From the regulation of blood cell production to leukemia
Having made this discovery, the scientists wanted to know whether BENC also plays a role in leukemia cells. It had been observed, for example, that in 5 to 6% of acute myeloid leukemia (AML) patients, BENC was duplicated in cancer cells, which could deregulate the activity of MYC. A more detailed study showed that in some patients, BENC seemed to be overly active in leukemia cells; this epigenetic modification was directly linked with an increase in the expression of MYC and its target genes and also had an impact on the therapeutic prognosis. Remarkably, silencing BENC in mice with a leukemia model led to lasting remission from the disease, showing how dependent leukemia cells are on this regulatory element.
"These results show how a normal mechanism" – blood cell production – "can become pathological when it is deregulated," continues François Spitz. Since we already have approaches to influence the activity of enhancers, BENC might even become a target for novel therapies to treat this type of blood cancer.
A Myc enhancer cluster regulates normal and leukaemic haematopoietic stem cell hierarchies, Nature, January 25, 2018
Carsten Bahr1,2,3*, Lisa von Paleske1,2,3*, Veli V. Uslu4*, Silvia Remeseiro4, Naoya Takayama5,6, Stanley W. ng7, Alex Murison5,8, Katja Langenfeld4, Massimo Petretich4, Roberta Scognamiglio1,2,3, Petra Zeisberger1,2, Amelie S. Benk1,2,3, Ido Amit9, Peter W. Zandstra7†, Mathieu Lupien5,8, John E. Dick5,6, Andreas Trumpp1,2,3,10,11§ & François Spitz4,12,13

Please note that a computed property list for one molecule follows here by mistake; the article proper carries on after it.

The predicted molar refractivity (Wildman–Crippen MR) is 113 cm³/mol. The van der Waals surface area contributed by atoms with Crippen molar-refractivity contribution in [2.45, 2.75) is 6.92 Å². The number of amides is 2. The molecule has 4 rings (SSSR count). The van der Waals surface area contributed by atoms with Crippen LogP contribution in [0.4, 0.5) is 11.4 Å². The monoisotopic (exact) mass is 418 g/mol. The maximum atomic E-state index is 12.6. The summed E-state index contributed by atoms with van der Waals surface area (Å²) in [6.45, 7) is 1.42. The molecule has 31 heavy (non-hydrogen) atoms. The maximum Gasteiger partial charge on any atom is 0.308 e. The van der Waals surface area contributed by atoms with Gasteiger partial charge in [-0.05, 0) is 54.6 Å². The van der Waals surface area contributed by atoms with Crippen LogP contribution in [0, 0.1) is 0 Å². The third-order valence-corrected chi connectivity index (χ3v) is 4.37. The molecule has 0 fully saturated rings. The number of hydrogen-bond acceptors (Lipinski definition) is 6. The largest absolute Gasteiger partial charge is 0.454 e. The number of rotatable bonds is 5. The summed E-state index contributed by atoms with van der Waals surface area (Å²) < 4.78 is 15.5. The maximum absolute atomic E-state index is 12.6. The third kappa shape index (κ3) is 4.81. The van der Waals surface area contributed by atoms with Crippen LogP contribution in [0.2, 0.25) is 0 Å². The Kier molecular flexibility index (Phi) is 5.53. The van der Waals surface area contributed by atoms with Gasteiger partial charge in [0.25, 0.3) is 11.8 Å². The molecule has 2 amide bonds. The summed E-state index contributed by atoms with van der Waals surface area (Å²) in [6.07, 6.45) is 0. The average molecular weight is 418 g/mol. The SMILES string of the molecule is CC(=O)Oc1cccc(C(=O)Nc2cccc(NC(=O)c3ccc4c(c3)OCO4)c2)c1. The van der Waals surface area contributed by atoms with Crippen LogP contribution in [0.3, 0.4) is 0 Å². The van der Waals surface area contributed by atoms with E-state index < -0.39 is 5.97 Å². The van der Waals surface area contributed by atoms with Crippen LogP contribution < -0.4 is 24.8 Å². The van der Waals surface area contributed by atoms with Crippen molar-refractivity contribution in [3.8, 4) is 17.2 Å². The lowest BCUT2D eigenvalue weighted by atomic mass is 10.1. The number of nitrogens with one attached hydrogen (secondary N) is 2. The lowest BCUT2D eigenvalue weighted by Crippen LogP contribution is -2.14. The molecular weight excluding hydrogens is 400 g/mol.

1. Division of Stem Cells and Cancer, German Cancer Research Center (DKFZ) and DKFZ-ZMBH Alliance, Im Neuenheimer Feld 280, 69120 Heidelberg, Germany.
2. Heidelberg Institute for Stem Cell Technology and Experimental Medicine (HI-STEM gGmbH), Im Neuenheimer Feld 280, 69120 Heidelberg, Germany.
3. Faculty of Biosciences, University of Heidelberg, 69120 Heidelberg, Germany.
4. Developmental Biology Unit, European Molecular Biology Laboratory (EMBL), 69117 Heidelberg, Germany.
5. Princess Margaret Cancer Centre, University Health Network, Toronto, Ontario M5G 2M9, Canada.
6. Department of Molecular Genetics, University of Toronto, Toronto, Ontario M5G 1A1, Canada.
7. Institute of Biomaterials and Biomedical Enginering, University of Toronto, Toronto, Ontario M5G 1A1, Canada.
8. Department of Medical Biophysics, University of Toronto, Toronto, Ontario M5G 2M9, Canada.
9. Department of Immunology, Weizmann Institute of Science, Rehovot 76100, Israel.
10. German Cancer Consortium (DKTK), 69120 Heidelberg, Germany.
11. Nationales Zentrum für Tumorerkrankungen (NCT), 69120 Heidelberg, Germany.
12. CNRS, UMR3738, 25 Rue du Dr Roux, 75015 Paris, France.
13. (Epi)genomics of Animal Development Unit, Developmental and Stem Cell Biology Department, Institut Pasteur, 75015 Paris, France.
†Present address: Michael Smith Laboratories, School of Biomedical Engineering, The University of British Columbia, #301 - 2185 East Mall, Vancouver, British Columbia V6T 1Z4, Canada.
*These authors contributed equally to this work.
§These authors jointly supervised this work.